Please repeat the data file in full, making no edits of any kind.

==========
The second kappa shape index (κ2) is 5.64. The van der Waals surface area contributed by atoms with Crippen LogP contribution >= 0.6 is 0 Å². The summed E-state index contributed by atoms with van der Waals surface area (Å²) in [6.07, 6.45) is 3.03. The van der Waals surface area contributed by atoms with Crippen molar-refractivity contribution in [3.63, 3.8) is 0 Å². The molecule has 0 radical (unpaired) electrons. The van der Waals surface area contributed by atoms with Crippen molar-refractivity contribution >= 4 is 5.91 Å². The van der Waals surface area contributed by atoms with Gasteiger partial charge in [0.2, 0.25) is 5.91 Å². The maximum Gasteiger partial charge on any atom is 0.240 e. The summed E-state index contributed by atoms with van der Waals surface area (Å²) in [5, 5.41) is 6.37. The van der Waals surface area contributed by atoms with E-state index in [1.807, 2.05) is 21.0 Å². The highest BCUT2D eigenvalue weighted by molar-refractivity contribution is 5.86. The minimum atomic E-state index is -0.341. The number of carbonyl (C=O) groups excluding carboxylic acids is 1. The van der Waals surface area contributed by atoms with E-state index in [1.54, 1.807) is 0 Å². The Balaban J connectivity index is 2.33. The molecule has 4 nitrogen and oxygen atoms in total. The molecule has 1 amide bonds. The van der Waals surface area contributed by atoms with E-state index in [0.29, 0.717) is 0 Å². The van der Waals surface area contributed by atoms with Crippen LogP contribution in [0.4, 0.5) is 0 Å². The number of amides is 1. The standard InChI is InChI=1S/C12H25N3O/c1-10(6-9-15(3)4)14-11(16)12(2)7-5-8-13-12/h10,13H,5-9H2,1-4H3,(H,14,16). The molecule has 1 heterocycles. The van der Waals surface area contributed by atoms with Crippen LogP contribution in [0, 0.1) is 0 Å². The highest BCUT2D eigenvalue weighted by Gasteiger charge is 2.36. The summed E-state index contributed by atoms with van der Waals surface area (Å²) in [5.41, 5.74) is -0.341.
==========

The second kappa shape index (κ2) is 5.64. The van der Waals surface area contributed by atoms with Crippen LogP contribution >= 0.6 is 0 Å². The summed E-state index contributed by atoms with van der Waals surface area (Å²) in [6.07, 6.45) is 3.03. The van der Waals surface area contributed by atoms with Crippen molar-refractivity contribution in [3.63, 3.8) is 0 Å². The molecule has 0 radical (unpaired) electrons. The van der Waals surface area contributed by atoms with Crippen molar-refractivity contribution >= 4 is 5.91 Å². The van der Waals surface area contributed by atoms with Gasteiger partial charge in [0.2, 0.25) is 5.91 Å². The maximum Gasteiger partial charge on any atom is 0.240 e. The summed E-state index contributed by atoms with van der Waals surface area (Å²) in [5, 5.41) is 6.37. The van der Waals surface area contributed by atoms with E-state index in [1.807, 2.05) is 21.0 Å². The highest BCUT2D eigenvalue weighted by molar-refractivity contribution is 5.86. The minimum atomic E-state index is -0.341. The number of carbonyl (C=O) groups excluding carboxylic acids is 1. The van der Waals surface area contributed by atoms with E-state index in [1.54, 1.807) is 0 Å². The Balaban J connectivity index is 2.33. The molecule has 4 nitrogen and oxygen atoms in total. The molecule has 1 amide bonds. The van der Waals surface area contributed by atoms with E-state index in [0.29, 0.717) is 0 Å². The van der Waals surface area contributed by atoms with Crippen LogP contribution in [0.4, 0.5) is 0 Å². The number of amides is 1. The standard InChI is InChI=1S/C12H25N3O/c1-10(6-9-15(3)4)14-11(16)12(2)7-5-8-13-12/h10,13H,5-9H2,1-4H3,(H,14,16). The molecule has 1 heterocycles. The van der Waals surface area contributed by atoms with Crippen LogP contribution in [0, 0.1) is 0 Å². The highest BCUT2D eigenvalue weighted by Gasteiger charge is 2.36. The summed E-state index contributed by atoms with van der Waals surface area (Å²) in [5.41, 5.74) is -0.341.